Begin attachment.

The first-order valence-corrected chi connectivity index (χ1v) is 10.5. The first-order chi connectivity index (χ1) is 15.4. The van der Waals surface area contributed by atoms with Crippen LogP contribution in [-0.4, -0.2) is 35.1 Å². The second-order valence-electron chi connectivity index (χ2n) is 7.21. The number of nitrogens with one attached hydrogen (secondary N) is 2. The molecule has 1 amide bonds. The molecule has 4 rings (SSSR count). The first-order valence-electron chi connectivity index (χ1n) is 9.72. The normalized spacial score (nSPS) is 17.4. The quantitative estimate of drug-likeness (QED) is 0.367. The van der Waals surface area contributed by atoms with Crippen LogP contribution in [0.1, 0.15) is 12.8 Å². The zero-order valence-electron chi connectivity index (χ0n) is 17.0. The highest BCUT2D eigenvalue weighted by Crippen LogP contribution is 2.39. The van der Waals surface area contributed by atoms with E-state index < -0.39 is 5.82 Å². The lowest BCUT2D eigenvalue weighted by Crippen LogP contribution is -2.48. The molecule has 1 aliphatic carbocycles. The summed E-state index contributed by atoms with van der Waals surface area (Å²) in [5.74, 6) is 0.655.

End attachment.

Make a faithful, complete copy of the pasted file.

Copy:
The first-order valence-corrected chi connectivity index (χ1v) is 10.5. The first-order chi connectivity index (χ1) is 15.4. The van der Waals surface area contributed by atoms with Crippen LogP contribution in [-0.4, -0.2) is 35.1 Å². The second-order valence-electron chi connectivity index (χ2n) is 7.21. The number of nitrogens with one attached hydrogen (secondary N) is 2. The molecule has 1 amide bonds. The molecule has 4 rings (SSSR count). The first-order valence-electron chi connectivity index (χ1n) is 9.72. The normalized spacial score (nSPS) is 17.4. The quantitative estimate of drug-likeness (QED) is 0.367. The van der Waals surface area contributed by atoms with Crippen LogP contribution in [0.1, 0.15) is 12.8 Å². The zero-order valence-electron chi connectivity index (χ0n) is 17.0. The highest BCUT2D eigenvalue weighted by Crippen LogP contribution is 2.39. The van der Waals surface area contributed by atoms with E-state index < -0.39 is 5.82 Å². The lowest BCUT2D eigenvalue weighted by Crippen LogP contribution is -2.48. The molecule has 1 aliphatic carbocycles. The summed E-state index contributed by atoms with van der Waals surface area (Å²) in [5.74, 6) is 0.655.